A hernia occurs when part of an internal organ or tissue bulges through a weak area of muscle. There are several types of hernias, mostly in the abdomen. Hernias are named according to the site of occurrence such as inguinal (groin), umbilical (around the belly button) and incisional (through a scar). A combination of muscle weakness and strains such as heavy lifting and a chronic cough might contribute to a hernia.
Hernias can affect men, women, and children. The most common type is an inguinal hernia. Males are much more likely to develop inguinal hernias than females, as they naturally have a small hole in the groin muscles to allow the passage of blood vessels and the spermatic cord to the testicles. Approximately 25 percent of males and 2 percent of females will develop an inguinal hernia in their lifetimes. The signs and symptoms of an inguinal hernia vary as it progresses.
An inguinal hernia may first present as a small bulge on one or, rarely, on both sides of the groin that’s accompanied by discomfort. The bulge is more prominent when standing or when abdominal pressure is increased (such as coughing). It may even increase in size over time and usually disappears when lying down. It may ache but is not tender when touched. The achiness or dull pain was more prominent during straining, lifting, coughing, or exercising and improves when resting. Gardening or getting in and out of a car may also precipitate discomfort or pain. Sometimes pain precedes the discovery of the lump. It may be reduced (pushed back into the abdomen) unless if it is very large.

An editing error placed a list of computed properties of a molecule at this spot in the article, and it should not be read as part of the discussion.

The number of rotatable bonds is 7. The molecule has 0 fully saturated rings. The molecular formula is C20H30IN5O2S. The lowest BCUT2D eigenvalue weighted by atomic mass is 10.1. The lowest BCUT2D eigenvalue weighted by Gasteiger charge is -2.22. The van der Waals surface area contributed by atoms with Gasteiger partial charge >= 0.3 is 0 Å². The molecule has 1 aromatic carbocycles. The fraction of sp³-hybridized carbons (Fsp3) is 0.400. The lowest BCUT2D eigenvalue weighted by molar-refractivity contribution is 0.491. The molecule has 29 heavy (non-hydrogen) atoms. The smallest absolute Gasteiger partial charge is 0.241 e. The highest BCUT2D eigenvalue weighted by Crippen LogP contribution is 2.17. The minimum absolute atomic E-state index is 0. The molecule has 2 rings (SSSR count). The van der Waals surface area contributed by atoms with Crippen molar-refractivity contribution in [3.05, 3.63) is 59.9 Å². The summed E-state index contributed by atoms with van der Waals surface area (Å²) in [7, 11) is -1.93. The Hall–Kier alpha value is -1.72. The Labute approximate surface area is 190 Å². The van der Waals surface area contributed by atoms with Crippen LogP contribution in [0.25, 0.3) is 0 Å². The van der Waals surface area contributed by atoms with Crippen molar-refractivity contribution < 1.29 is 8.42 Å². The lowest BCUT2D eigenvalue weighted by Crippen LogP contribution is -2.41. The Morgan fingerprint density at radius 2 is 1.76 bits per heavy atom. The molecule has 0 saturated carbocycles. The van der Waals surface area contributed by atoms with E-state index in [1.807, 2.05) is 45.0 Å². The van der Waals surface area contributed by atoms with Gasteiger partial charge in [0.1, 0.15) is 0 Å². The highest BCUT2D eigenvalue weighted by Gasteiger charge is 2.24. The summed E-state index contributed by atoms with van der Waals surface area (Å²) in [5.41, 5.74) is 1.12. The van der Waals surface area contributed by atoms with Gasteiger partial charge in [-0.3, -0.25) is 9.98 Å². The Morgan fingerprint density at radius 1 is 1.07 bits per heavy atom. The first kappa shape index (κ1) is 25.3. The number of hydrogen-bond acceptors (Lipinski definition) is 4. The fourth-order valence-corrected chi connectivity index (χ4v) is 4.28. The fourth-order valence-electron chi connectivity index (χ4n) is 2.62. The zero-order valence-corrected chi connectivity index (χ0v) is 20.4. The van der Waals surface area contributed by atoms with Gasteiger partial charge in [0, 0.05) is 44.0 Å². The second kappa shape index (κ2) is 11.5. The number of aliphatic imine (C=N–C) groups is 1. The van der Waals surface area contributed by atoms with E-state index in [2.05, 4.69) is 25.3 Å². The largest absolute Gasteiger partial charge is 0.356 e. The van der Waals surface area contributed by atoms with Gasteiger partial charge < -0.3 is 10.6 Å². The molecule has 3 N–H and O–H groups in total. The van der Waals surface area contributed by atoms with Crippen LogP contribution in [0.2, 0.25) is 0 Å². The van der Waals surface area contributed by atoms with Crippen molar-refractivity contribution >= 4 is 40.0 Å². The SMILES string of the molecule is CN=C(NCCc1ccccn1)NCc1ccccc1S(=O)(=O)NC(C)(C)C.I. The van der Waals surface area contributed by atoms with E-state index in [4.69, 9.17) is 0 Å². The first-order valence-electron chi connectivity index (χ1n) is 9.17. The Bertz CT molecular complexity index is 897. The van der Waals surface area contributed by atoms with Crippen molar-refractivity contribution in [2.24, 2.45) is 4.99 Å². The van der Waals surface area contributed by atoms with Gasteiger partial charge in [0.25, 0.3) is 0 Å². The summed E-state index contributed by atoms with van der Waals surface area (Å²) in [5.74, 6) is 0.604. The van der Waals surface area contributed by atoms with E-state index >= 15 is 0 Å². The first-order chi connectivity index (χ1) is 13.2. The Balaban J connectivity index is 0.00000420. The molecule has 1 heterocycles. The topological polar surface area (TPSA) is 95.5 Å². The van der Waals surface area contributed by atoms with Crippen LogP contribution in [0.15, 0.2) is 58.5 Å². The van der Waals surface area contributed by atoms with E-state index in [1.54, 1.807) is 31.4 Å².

Irreducible or incarcerated hernias occur as part of the fat or small intestine from inside the abdomen becomes stuck in the groin or scrotum and cannot return into the abdominal cavity on its own or when pushed. It may be a chronic finding without any symptoms of pain. Signs and symptoms of bowel obstruction may occur, such as nausea and vomiting. Your health care provider who understands the internal anatomy of your groin area may attempt to reduce it back into the abdomen with a gentle massage. This is necessarily done to prevent further complication.
If an irreducible or incarcerated hernia is left untreated, it may be complicated by ‘strangulation’ (blood supply being cut off due to obstruction) of the small intestine. This lack of blood supply is an emergency situation and can cause a section of the intestine to die (gangrene). Strangulated hernia will cause pain, followed quickly by tenderness and sometimes symptoms of bowel obstruction (nausea and vomiting). The affected person may appear ill with or without fever. This condition is considered as a surgical emergency.
Besides its localized signs and symptoms, inguinal hernia may also present with genital or abdominal pain. The patients may also complain of weakness, heaviness, burning, or aching in the groin. A swollen or an enlarged scrotum in men or boys may also be found.
Inguinal hernia in women
Inguinal hernia may present with similar symptoms in women. But unlike in men, inguinal hernias that afflict women are usually small, nonpalpable and internal. This makes it difficult to detect them. Protrusion of the abdominal fat may press on nerves and cause pain. These women may be misdiagnosed multiple times for other causes of chronic pelvic pain due to the absence of obvious bulge and the rarity of this condition in women. Symptoms include pain in the lower abdomen or groin when lifting, coughing, and sneezing with radiation into other body parts that are associated with the nerves affected.
Treatment of inguinal hernia usually involves surgery to repair the opening in the muscle wall. However watchful waiting is a reasonable intervention in adults with minimal symptoms or asymptomatic inguinal hernia.
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